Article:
MAKING THE LEAD CORES



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MAKING THE LEAD CORES

The two main components that go into most bullets are the lead filling, or core, and the outer skin, or jacket. We'll talk about jackets in the next chapter. Right now, let's make some cores.

There are two main sources for lead cores. You can purchase a spool of lead wire in the proper diameter, along with a core cutter, and chop off accurately-measured lengths. Corbin has lead wire in pure 175,000 grain spools (LW-25), and the PCS-1 Precision Core Cutter to cut them. The core cutter has an adjustable stop screw that adjusts the amount of lead cut on each stroke of the tool.

The second source is your own supply of scrap lead, the same as you might use for bullet casting. Corbin makes a 4-cavity, adjustable weight core mould that mounts to the reloading bench. You don't have to pick it up, and there are no handles required. Four pistons, precision fitted to four cylinders, slide up and down to eject the cores. The bottom position is set by a rest plate. This steel plate rests on a pair of nuts, fastened to two threaded rods at either end of the mould.

Adjusting the nuts upward decreases the volume in the cylinders, and gives you a lighter core. Pouring molten lead into the top of the mould fills all four cavities. Moving a long sprue cutter chops off the lead at the top of the cavities, leaving even lengths of lead to be ejected straight up from the cylinders. The process is very fast, making it possible to produce at least 1000 cores per hour.

Lead wire can also be manufactured at home. Corbin makes a lead wire extruder kit for the Hydro-press, capable of making lengths of lead wire from lead billets. Lead wire can be extruded in special shapes, as well, for use in stained glass work or as hollow tubing used for fishing sinker wire. The LED-1 Lead Extruder Die set comes with a selection of popular diameters of interchangeable dies, all of which fit into a master body. Included with the kit are billet mould tubes to form the proper diameter of lead cylinders for extrusion. These special forms can be the basis of additional income for the Hydro-press owner. Hand presses do not have sufficient stroke or power for commercial lead wire extrusion.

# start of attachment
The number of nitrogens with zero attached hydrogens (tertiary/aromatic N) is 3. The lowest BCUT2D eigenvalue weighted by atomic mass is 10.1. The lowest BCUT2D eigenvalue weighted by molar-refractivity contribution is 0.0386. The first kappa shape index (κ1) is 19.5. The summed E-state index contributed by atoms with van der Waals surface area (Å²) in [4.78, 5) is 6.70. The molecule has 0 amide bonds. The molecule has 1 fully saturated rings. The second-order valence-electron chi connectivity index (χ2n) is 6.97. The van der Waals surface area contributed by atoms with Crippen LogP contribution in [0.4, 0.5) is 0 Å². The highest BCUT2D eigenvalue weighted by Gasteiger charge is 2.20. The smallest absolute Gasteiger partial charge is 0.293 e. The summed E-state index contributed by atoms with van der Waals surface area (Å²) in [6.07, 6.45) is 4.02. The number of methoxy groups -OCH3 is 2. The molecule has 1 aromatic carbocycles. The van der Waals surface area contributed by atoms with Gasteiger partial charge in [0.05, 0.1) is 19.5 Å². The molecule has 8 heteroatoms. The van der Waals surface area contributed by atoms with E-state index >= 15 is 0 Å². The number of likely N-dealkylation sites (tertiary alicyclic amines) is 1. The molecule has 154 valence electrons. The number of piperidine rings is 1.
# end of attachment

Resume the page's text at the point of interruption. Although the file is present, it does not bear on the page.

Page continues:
Small diameter lead wire for the sub-calibers (.14, .17, and .20) can be produced in the Corbin hand presses with the LED-2 extruder kit. Only relatively short lengths are made at one time, but they are very economical sources of cores for the tiny sub-caliber bullets.

For those who wish to make commercial quantities of lead wire, Corbin manufactures the EX-10 lead wire extruder, a dedicated, single- purpose machine to produce any size or shape of lead wire in 10 pound spools. The EX-10 uses lead billets of 2-inch diameter, which can be cast using Corbin's tube moulds. Write for specific information on this product.

Lead wire for bullet cores can be used in two ways, and the diameter depends on what way you plan to use it. You can simply swage the lead into a finished bullet, with no jacket. In that case, the lead only has to slip easily into the smallest die bore in the set you are using. Dies made only for lead bullets are at final diameter of the bullet, and consequently your lead core should be just a little under bullet diameter.

If the lead is too small in diameter, it will stick out the die mouth before you have enough of it to make the weight you desire. That is a situation to avoid -- never apply any pressure to a component that isn't completely contained within the die. The punch will probably slip off to one side and be damaged by striking the mouth of the die. The exact diameter isn't important as long as the core fits into the die easily and doesn't stick out the die mouth.

But if you want to make a jacketed bullet, then the core has to fit inside the jacket (obviously!). You cannot start with a .357 caliber lead bullet and somehow "put a jacket on it" to wind up with a .357 caliber jacketed bullet. Instead, you use lead wire or a cast core that fits inside the .38 jacket, and expand it upward in the die. The lead pressure expands the jacket right along with it, resulting in a tight, uniform assembly.

The walls of a .357 or .38 caliber jacket are usually about .017 inches thick. There is a wall on both sides of the core, and the jacket normally is made small enough so that it will work for .355 (9mm) as well as .38 caliber. Bullet jackets are almost always considerably smaller than the final bullet diameter so that they can be expanded upward from core seating pressure.

This means that you have a jacket with an outside diameter of about 0.354 inches, minus two walls of 0.017 inches, for a remaining inside diameter of about 0.320 inches. Better quality jackets have tapered walls, so that the base is even thicker. In practice, a 0.318 inch core will fit inside most .38/.357 caliber jackets properly.

But for higher precision, a die set for the Corbin presses usually includes a separate core swage die, which accepts the raw lead core and reshapes it to a more perfect cylinder, flattens the ends nicely, and expands the core diameter very slightly in the process. The die also extrudes a small amount of lead from the core to adjust the weight.

Because of this extra die, it is necessary to use a bit smaller diameter of core. A 0.312 inch lead core fits nicely into the standard 0.315 to 0.318 inch core swage die, allowing for any bending or denting that the core might receive in handling. And that is how we arrive at the proper diameter of lead wire to use for any set of dies, in any caliber. For jacketed bullets, the core must fit into the jacket and it must also fit easily into any core swage die that is part of the set. For lead bullets, the core must at least fit into the final die and not be so long that it sticks out the die mouth.